14. It was then urged by the appellant’s counsel that instead of laboriously taking accounts regarding these books, which have been sent to Ceylon and sold at about Rs. 3 per copy, instead of at the published price of Rs. 5, that low price also not having been recovered in many cases. I might fix some reasonable sum as damages, in full quit, and put an end to this litigation, without the need for the appointment of a commissioner, and without taking any accounts. Mr. T.M. Krishnaswami Iyer for the plaintiff was quite agreeable to this, as he said that his client was more interested in getting an injunction and some ‘reasonable damages’, instead of carrying on litigation without end, and chasing the books all over Ceylon, and, in the end, not getting anything more than what he would get under the appellant’s offer. The appellant’s counsel says that after allowing for trade commisison, transit charges, etc., only a profit of Rs. 5,000 was made. After carefully considering the point, I agree with the learned counsel for the appellant that a consolidated sum of Rs. 5,000 would be reasonable damages in respect of the 5500 copies printed and published, in infringement of copyright, by the defendants. Mr. T.M. Krishnaswami Aiyar, on behalf of the plaintiff respondent, agrees to this sum being awarded as damages in full quit.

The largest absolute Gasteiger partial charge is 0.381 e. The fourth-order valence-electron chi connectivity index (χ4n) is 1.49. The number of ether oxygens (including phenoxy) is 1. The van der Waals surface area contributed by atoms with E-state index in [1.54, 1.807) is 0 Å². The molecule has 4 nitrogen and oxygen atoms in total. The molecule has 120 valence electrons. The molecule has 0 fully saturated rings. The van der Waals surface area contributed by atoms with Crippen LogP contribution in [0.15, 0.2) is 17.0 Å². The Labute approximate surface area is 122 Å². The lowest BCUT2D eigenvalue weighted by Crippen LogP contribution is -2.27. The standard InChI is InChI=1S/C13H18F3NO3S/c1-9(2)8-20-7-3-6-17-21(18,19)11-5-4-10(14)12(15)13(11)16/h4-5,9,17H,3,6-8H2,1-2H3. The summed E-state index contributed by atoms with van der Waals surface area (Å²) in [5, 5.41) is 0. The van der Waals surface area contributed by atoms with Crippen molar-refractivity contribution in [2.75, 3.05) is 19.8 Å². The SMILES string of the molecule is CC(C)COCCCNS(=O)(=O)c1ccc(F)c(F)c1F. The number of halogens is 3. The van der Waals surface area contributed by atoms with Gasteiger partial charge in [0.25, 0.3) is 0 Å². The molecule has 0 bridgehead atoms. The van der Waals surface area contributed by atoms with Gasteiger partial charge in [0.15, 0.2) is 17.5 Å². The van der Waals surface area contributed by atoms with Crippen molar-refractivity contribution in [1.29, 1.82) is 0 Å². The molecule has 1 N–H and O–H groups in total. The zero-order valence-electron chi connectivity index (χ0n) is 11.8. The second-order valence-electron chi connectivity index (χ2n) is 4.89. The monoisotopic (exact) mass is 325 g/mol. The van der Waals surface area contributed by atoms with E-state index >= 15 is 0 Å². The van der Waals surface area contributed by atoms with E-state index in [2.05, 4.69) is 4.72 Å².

15. In the end, therefore, while confirming the lower Court’s decree regarding the injunction, I substitute a decree for damages of Rs. 5,000 (in the plaint the damages were provisionally valued at Us. 3,000) with interest at C per cent, per annum thereon from the date of plaint (19-11-1948) till the date of payment, for Clauses (2) to (4) of the decree. The lower Court’s decree regarding costs is confirmed. The plaintiff will, of course, pay the court-fee on the excess of Rs. 2,000, now decreed, in the lower Court and here. In this appeal, the appellant will pay the costs of the plaintiff respondent. The appellant will also pay the plaintiff, as costs, the excess Court fee he has been directed to pay on the Rs. 2,000 in the lower Court and here.